Frontex: from border controller to guarantor of migrants’ rights? The Spanish case

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Yarza Jordano, Lucía
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In recent years, Europe has faced a great increase in arrivals to its shores and thus, the challenge to balance border security and human security. As the European Border and Coast Guard Agency, Frontex is responsible for the surveillance of Europe’s external borders and the earliest entity performing the first assessment to migrants. This following study examines whether or not and to which extent, Frontex has developed its mandate to guarantee migrants’ rights during operations in the Western Mediterranean and African routes and uses Spain as a case study. The first part of this research analyzes the legal framework of Frontex, the improvements achieved with new adopted regulations and its collaboration with Spain. The second part frames human smuggling, one of the main concerns in Europe’s security agenda, and presents the mechanisms utilized by Frontex to counter it. The third part examines the case of Spain, its legal framework in operations and the trainings provided to border guard to guarantee that they perform their activities in accordance with fundamental rights and the moral obligations of the EU. This study will claim that taking into account the findings, Frontex has indeed improved its human rights assessment during operations hosted by Spain. However, further strategies should be implemented to enhance Frontex’ accountability and hence, find the complete balance between border and human security. Keywords: Frontex, migrant, border management, human smuggling, human rights, border guards, Spain.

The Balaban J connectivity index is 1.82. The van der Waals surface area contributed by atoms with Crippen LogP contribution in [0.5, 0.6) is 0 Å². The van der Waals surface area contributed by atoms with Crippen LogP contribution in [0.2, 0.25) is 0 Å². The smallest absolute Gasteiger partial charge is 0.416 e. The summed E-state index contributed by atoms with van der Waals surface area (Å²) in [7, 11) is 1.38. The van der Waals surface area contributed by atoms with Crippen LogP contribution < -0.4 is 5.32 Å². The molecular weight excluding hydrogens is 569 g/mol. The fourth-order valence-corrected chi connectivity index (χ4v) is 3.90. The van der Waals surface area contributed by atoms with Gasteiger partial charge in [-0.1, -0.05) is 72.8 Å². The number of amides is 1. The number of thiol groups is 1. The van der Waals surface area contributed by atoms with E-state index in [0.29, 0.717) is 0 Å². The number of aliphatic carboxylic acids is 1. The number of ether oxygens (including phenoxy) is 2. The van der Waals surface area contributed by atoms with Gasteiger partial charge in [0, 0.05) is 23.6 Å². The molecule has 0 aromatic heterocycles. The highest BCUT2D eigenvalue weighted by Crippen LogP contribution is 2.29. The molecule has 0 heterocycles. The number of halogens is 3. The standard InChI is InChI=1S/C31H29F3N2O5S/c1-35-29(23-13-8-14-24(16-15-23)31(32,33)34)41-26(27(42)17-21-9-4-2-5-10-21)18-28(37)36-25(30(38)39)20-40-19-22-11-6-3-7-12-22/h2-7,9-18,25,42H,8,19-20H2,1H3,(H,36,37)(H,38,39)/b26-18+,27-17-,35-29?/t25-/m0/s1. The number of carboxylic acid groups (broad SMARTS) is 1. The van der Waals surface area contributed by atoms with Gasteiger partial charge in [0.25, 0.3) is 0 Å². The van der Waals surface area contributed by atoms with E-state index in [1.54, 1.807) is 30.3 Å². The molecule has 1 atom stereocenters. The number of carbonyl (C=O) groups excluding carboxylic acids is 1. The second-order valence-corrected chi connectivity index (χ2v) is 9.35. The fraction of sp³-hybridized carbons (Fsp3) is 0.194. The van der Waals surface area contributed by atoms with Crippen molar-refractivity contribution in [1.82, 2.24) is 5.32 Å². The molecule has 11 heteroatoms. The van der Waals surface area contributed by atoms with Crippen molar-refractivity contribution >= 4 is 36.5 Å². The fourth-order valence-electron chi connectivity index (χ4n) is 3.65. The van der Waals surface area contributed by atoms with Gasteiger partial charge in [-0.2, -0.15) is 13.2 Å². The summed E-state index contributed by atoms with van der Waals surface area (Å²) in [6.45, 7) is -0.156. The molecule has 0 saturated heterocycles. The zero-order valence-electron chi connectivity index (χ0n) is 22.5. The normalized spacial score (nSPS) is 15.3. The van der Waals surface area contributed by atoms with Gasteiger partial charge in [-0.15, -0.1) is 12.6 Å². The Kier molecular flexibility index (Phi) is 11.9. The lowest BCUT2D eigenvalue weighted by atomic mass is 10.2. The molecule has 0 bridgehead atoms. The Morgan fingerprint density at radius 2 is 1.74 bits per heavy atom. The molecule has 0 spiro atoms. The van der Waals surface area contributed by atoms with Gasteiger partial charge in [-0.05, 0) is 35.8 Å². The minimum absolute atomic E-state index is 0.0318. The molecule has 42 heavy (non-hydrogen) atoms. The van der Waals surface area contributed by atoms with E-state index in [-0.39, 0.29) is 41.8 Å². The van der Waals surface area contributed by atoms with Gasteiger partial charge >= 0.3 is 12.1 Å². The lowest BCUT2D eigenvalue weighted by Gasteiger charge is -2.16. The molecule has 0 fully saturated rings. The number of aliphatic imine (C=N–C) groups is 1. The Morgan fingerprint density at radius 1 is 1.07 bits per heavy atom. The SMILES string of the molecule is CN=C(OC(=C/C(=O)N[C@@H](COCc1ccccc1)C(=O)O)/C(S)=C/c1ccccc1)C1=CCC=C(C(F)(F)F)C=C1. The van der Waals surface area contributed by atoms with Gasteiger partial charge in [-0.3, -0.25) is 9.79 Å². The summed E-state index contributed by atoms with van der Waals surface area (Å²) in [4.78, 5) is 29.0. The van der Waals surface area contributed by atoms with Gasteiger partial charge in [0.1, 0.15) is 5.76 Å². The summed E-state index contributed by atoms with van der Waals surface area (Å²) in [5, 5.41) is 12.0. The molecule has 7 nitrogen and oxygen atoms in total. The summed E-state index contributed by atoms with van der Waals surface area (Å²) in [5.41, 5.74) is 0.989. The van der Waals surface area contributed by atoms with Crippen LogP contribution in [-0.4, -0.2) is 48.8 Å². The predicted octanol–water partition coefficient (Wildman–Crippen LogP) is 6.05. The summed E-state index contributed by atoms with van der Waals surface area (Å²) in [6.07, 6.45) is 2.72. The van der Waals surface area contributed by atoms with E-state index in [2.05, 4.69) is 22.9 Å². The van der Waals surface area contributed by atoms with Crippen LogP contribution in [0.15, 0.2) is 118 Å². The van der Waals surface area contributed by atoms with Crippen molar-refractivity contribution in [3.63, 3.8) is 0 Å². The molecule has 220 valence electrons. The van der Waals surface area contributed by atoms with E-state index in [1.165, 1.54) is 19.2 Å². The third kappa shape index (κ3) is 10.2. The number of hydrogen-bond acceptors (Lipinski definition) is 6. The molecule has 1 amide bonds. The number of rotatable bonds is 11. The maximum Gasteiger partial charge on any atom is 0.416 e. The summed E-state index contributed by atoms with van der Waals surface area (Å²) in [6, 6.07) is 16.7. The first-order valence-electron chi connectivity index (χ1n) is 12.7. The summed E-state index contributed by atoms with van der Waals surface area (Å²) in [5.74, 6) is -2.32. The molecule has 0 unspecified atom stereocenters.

Second semester University: University of Hamburg
Europe, boundaries, migrations, smuggling, Spain